Rather amazingly, the P-3 series has proven itself a fleet workhorse, amassing over fifty years of consistent, reliable over-water service. Its operators span the globe and run from Argentina and Australia to Taiwan and Thailand. It is certainly one of the more important aircraft in the skies today.
The Orion series was born from a 1957 USN requirement calling for an all-modern, land-based maritime patroller to succeed its aging line of Lockheed P2V/SP-2 "Neptune" aircraft in same role. As this was during the Cold War period, the new aircraft would be charged with searching and tracking Soviet ballistic missile and general attack submarines threatening U.S. interests worldwide. To expedite the development process, Lockheed elected to modify its existing Electra airliner and this work commenced in April of 1958. A prototype went airborne for the first time on November 25th, 1959 and the design was selected ahead of others by the USN with service entry had in August of 1962.
The basic aircraft shared some external similarities to the Electra passenger hauler. A tubular shape made up its fuselage which carried low-set, straight monoplane wings, a single-finned tail unit and stepped cockpit flight deck. At the rear was added a boom assembly containing a Magnetic Anomaly Detector (MAD) and the belly incorporated a weapons bay. Powerful radar was also carried aboard and various onboard stations allowed multiple mission specialists to make up the crew.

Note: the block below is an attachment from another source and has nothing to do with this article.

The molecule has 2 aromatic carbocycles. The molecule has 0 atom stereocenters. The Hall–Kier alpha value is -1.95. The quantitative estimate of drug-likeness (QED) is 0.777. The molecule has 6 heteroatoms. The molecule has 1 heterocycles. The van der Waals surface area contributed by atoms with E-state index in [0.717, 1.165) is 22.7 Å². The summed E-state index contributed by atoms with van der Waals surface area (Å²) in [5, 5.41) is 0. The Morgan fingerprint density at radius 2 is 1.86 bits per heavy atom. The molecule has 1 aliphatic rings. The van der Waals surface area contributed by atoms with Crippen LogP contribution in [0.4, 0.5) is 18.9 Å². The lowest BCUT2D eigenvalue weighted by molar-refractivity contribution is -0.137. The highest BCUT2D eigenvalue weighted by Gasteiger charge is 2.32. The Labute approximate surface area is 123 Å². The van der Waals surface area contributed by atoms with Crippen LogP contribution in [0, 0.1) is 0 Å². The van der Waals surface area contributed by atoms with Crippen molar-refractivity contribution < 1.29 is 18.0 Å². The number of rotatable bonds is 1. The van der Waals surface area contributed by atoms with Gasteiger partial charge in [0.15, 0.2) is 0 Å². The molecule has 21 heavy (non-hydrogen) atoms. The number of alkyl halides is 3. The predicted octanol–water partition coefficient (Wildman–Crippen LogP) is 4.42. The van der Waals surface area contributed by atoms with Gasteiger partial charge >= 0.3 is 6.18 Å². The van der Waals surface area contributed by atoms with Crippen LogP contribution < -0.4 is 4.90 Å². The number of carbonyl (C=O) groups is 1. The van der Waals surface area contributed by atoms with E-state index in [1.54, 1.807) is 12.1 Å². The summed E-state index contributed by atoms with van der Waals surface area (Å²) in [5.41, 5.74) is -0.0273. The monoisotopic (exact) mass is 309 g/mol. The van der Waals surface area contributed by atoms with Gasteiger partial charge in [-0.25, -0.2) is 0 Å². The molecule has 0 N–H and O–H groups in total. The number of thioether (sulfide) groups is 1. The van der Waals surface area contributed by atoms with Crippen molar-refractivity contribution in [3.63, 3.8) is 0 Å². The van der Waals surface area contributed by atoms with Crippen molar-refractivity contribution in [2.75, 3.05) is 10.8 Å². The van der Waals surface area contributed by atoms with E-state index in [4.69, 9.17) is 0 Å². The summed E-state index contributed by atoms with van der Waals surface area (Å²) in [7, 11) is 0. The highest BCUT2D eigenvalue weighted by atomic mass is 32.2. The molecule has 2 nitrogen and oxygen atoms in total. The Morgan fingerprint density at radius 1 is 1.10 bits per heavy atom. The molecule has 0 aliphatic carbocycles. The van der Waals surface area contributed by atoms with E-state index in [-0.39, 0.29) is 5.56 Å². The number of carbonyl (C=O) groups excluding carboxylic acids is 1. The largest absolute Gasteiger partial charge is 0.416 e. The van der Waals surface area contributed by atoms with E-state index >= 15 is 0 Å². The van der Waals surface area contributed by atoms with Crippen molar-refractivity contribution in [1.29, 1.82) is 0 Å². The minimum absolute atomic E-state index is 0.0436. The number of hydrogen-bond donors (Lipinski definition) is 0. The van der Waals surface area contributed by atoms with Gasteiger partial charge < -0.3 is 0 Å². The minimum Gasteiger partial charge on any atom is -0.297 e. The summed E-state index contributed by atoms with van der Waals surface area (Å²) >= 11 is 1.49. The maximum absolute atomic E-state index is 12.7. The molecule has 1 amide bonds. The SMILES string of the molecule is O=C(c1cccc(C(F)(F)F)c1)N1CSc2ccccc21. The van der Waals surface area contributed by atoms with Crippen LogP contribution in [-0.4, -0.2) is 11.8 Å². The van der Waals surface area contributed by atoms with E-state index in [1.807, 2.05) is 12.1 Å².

Lockheed Martin P-3 Orion (Cont'd)
Land-Based Long-Range Maritime Patrol / Anti-Submarine Warfare (ASW) Aircraft
Supported weapons (held in an internal bay and across ten external hardpoints) include Air-to-Surface (ASM) missiles like Maverick, the AGM-84 Harpoon / SLAM-ER Anti-Ship Missile (ASM), Mk 46, Mk 50 and Mk 54 series torpedoes and unguided rockets. Additionally, the aircraft can dispense naval mines over target areas and drop depth charges on reported submarine positions as needed.